How the ‘brainy’ book became a publishing phenomenon
theguardian.com – Sunday July 29, 2018
This is a story about a book that just kept selling, catching publishers, booksellers and even its author off guard. In seeking to understand the reasons for the book’s unusually protracted shelf life, we uncover important messages about our moment in history, about the still-vital place of reading in our culture, and about the changing face of publishing.
The book is Sapiens, by the Israeli academic Yuval Noah Harari, published in the UK in September 2014. It’s a recondite work of evolutionary history charting the development of humankind through a scholarly examination of our ability to cooperate as a species. Sapiens sold well on publication, particularly when it came out in paperback in the summer of 2015. What’s remarkable about it, though, is that it’s still selling in vast numbers. In its first two and a half years of life, Sapiens sold just over 200,000 copies in the UK. Since 2017, when Harari published Homo Deus, his follow-up, Sapienshas sold a further half million copies, establishing itself firmly at the top of the bestseller lists (and convincingly outselling its sequel). Sapiens has become a publishing phenomenon and its wild success is symptomatic of a broader trend in our book-buying habits: a surge in the popularity of intelligent, challenging nonfiction, often books that are several years old.
Marjacq to push further into the heart of the action in its 45th year
thebookseller.com – Sunday July 29, 2018
Despite concerns about the "Spotification of literature" and the unknowns of Brexit, Marjacq’s director Guy Herbert is in an upbeat mood as he welcomes me to the central London office of the boutique literary agency, which turns 45 this year.
What follows is a more chaotic interview than the average company profile for The Bookseller, as his six-agent team piles into the small meeting space along with their leader. We are forced to conduct the interview in two stages as there are not enough chairs to fit all the staff in, but the conversation that follows is peppered with the words "collegiate" and "collaborative", and it is clear that these phrases are not merely paying lip service.
This Piece Of Writing Advice From 'Ron Carlson Writes A Story' Transformed My Creative Process For The Better
bustle.com – Friday July 27, 2018
For as long as I can remember, I have always wanted to be a writer in some capacity or another. Growing up, I spent all the free time I had working on angsty teenage love poems and cringe-worthy romance stories that were in reality just thinly veiled fantasies about whoever I had a crush on that week. Back then, the words flowed out of me almost seamlessly, but as I got older, I found that writing — and I mean really writing, actually working on a novel — is a lot more difficult than it seemed a decade ago when I still believed every idea I had was pure gold and every word I put on paper was absolutely genius. It had a lot to do with my confidence, or a lack thereof and my fear of creating something terrible, embarrassing, or just plain boring. For years, I found myself starting a project with the highest of hopes, only to abandon it after a few hundred words, convinced there was no way that what I was writing was could ever become an actual work of literary art. That is, until I picked up a slim writing guide that held within its pages advice from author Ron Carlson that transformed my writing process for the better.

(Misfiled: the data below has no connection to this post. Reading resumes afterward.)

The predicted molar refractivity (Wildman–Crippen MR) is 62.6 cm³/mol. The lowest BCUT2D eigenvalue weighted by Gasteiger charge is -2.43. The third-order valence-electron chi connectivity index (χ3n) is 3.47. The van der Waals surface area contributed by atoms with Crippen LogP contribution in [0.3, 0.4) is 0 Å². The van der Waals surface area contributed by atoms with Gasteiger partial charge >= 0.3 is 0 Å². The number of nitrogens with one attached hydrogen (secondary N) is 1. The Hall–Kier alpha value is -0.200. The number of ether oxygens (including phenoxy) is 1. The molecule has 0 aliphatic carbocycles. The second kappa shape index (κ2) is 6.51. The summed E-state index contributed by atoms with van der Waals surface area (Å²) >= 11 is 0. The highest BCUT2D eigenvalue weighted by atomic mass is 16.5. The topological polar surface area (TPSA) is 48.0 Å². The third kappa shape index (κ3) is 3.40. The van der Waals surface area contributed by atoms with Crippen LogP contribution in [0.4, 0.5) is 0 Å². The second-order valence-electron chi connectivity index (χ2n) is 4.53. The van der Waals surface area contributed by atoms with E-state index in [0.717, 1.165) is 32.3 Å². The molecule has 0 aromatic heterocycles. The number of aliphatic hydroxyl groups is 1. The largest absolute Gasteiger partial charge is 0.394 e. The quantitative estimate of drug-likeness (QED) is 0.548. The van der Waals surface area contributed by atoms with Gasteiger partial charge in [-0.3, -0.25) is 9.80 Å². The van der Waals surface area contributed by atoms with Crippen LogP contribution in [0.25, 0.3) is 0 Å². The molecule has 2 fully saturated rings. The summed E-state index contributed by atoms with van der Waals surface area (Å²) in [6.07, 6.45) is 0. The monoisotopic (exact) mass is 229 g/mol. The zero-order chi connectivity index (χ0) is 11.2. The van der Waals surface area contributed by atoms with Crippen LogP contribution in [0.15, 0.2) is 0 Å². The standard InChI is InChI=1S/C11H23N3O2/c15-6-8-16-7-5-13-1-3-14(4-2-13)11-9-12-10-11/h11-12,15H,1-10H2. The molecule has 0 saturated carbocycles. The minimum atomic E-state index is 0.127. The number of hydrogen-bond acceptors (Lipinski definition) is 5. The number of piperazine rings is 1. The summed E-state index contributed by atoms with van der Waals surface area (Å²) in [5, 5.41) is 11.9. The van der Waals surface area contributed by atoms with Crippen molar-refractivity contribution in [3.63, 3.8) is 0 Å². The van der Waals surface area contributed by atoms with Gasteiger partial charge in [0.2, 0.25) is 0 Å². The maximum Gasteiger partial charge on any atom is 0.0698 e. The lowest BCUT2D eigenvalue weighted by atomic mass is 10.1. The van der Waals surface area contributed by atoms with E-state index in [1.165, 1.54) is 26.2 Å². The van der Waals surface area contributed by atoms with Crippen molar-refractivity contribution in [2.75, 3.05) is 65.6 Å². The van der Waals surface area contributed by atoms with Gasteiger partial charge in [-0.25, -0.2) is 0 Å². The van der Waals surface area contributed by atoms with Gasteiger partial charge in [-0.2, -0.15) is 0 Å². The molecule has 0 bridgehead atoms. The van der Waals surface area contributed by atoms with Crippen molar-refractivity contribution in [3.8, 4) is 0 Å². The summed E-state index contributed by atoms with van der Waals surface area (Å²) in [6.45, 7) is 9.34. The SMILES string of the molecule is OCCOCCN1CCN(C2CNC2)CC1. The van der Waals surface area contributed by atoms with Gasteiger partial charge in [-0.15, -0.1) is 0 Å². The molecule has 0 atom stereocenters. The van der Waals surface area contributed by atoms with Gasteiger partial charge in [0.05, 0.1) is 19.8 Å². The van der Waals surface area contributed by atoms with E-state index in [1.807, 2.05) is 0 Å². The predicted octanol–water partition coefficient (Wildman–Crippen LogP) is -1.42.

No, you probably don’t have a book in you
theoutline.com – Friday July 27, 2018
Has anyone ever said you should write a book? Maybe extraordinary things have happened to you, and they say you should write a memoir. Or you have an extremely vivid imagination, and they say you should write a novel. Maybe your kids are endlessly entertained at bedtime, and they say you should write a children’s book. Perhaps you just know how everything should be and imagine your essay collection will set the world straight.
Everyone has a book in them, right?
I hate to break it to you but everyone does not, in fact, have a book in them.
A Published Author Told Me To Stop Writing Fan Fiction — But The Lunar Chronicles Author Marissa Meyer Disagrees